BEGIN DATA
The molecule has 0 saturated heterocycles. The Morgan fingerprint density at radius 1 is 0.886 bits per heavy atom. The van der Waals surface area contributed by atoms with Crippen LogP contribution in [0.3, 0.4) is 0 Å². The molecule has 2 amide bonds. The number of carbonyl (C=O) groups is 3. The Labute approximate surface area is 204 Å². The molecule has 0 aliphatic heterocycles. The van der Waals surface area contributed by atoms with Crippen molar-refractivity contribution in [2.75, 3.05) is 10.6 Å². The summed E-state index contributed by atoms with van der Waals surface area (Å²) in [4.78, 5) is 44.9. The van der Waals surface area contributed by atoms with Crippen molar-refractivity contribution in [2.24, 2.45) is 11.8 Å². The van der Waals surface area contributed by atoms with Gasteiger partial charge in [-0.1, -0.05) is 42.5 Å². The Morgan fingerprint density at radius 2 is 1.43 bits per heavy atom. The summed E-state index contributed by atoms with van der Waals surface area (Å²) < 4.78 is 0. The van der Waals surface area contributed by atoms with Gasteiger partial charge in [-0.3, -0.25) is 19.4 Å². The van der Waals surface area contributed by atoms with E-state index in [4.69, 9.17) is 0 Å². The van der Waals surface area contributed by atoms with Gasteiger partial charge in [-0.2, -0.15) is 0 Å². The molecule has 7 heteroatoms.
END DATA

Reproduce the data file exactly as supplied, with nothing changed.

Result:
The molecule has 0 saturated heterocycles. The Morgan fingerprint density at radius 1 is 0.886 bits per heavy atom. The van der Waals surface area contributed by atoms with Crippen LogP contribution in [0.3, 0.4) is 0 Å². The molecule has 2 amide bonds. The number of carbonyl (C=O) groups is 3. The Labute approximate surface area is 204 Å². The molecule has 0 aliphatic heterocycles. The van der Waals surface area contributed by atoms with Crippen molar-refractivity contribution in [2.75, 3.05) is 10.6 Å². The summed E-state index contributed by atoms with van der Waals surface area (Å²) in [4.78, 5) is 44.9. The van der Waals surface area contributed by atoms with Crippen molar-refractivity contribution in [2.24, 2.45) is 11.8 Å². The van der Waals surface area contributed by atoms with Gasteiger partial charge in [-0.1, -0.05) is 42.5 Å². The Morgan fingerprint density at radius 2 is 1.43 bits per heavy atom. The summed E-state index contributed by atoms with van der Waals surface area (Å²) < 4.78 is 0. The van der Waals surface area contributed by atoms with Gasteiger partial charge in [-0.3, -0.25) is 19.4 Å². The van der Waals surface area contributed by atoms with E-state index in [4.69, 9.17) is 0 Å². The van der Waals surface area contributed by atoms with Gasteiger partial charge in [-0.2, -0.15) is 0 Å². The molecule has 7 heteroatoms.